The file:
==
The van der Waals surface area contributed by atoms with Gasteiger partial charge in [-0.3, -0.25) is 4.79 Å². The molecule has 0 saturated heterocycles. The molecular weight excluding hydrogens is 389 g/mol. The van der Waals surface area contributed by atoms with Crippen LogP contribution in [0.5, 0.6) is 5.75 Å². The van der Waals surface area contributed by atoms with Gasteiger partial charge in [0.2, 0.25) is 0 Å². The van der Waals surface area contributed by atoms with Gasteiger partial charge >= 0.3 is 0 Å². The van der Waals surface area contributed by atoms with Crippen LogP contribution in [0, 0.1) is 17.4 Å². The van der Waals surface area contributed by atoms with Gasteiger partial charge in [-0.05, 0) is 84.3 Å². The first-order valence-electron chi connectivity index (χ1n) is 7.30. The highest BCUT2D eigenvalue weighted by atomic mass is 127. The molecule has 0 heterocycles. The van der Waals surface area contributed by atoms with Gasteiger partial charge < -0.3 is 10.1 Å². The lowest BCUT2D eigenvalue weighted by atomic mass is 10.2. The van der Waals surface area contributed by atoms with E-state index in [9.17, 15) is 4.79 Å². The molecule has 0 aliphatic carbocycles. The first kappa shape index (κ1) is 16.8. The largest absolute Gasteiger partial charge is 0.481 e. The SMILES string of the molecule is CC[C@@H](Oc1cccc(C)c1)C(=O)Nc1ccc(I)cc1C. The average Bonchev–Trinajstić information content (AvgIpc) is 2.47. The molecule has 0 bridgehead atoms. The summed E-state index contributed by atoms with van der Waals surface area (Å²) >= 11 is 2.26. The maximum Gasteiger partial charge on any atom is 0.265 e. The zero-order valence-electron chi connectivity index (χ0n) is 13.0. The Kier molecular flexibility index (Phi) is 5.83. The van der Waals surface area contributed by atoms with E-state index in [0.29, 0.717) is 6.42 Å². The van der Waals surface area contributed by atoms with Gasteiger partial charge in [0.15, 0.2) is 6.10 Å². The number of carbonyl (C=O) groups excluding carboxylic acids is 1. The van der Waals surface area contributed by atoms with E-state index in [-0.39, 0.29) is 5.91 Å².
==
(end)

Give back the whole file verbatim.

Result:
The van der Waals surface area contributed by atoms with Gasteiger partial charge in [-0.3, -0.25) is 4.79 Å². The molecule has 0 saturated heterocycles. The molecular weight excluding hydrogens is 389 g/mol. The van der Waals surface area contributed by atoms with Crippen LogP contribution in [0.5, 0.6) is 5.75 Å². The van der Waals surface area contributed by atoms with Gasteiger partial charge in [0.2, 0.25) is 0 Å². The van der Waals surface area contributed by atoms with Gasteiger partial charge >= 0.3 is 0 Å². The van der Waals surface area contributed by atoms with Crippen LogP contribution in [0, 0.1) is 17.4 Å². The van der Waals surface area contributed by atoms with Gasteiger partial charge in [-0.05, 0) is 84.3 Å². The first-order valence-electron chi connectivity index (χ1n) is 7.30. The highest BCUT2D eigenvalue weighted by atomic mass is 127. The molecule has 0 heterocycles. The van der Waals surface area contributed by atoms with Gasteiger partial charge < -0.3 is 10.1 Å². The lowest BCUT2D eigenvalue weighted by atomic mass is 10.2. The van der Waals surface area contributed by atoms with E-state index in [9.17, 15) is 4.79 Å². The molecule has 0 aliphatic carbocycles. The first kappa shape index (κ1) is 16.8. The largest absolute Gasteiger partial charge is 0.481 e. The SMILES string of the molecule is CC[C@@H](Oc1cccc(C)c1)C(=O)Nc1ccc(I)cc1C. The average Bonchev–Trinajstić information content (AvgIpc) is 2.47. The molecule has 0 bridgehead atoms. The summed E-state index contributed by atoms with van der Waals surface area (Å²) >= 11 is 2.26. The maximum Gasteiger partial charge on any atom is 0.265 e. The zero-order valence-electron chi connectivity index (χ0n) is 13.0. The Kier molecular flexibility index (Phi) is 5.83. The van der Waals surface area contributed by atoms with E-state index in [0.29, 0.717) is 6.42 Å². The van der Waals surface area contributed by atoms with Gasteiger partial charge in [0.15, 0.2) is 6.10 Å². The number of carbonyl (C=O) groups excluding carboxylic acids is 1. The van der Waals surface area contributed by atoms with E-state index in [-0.39, 0.29) is 5.91 Å².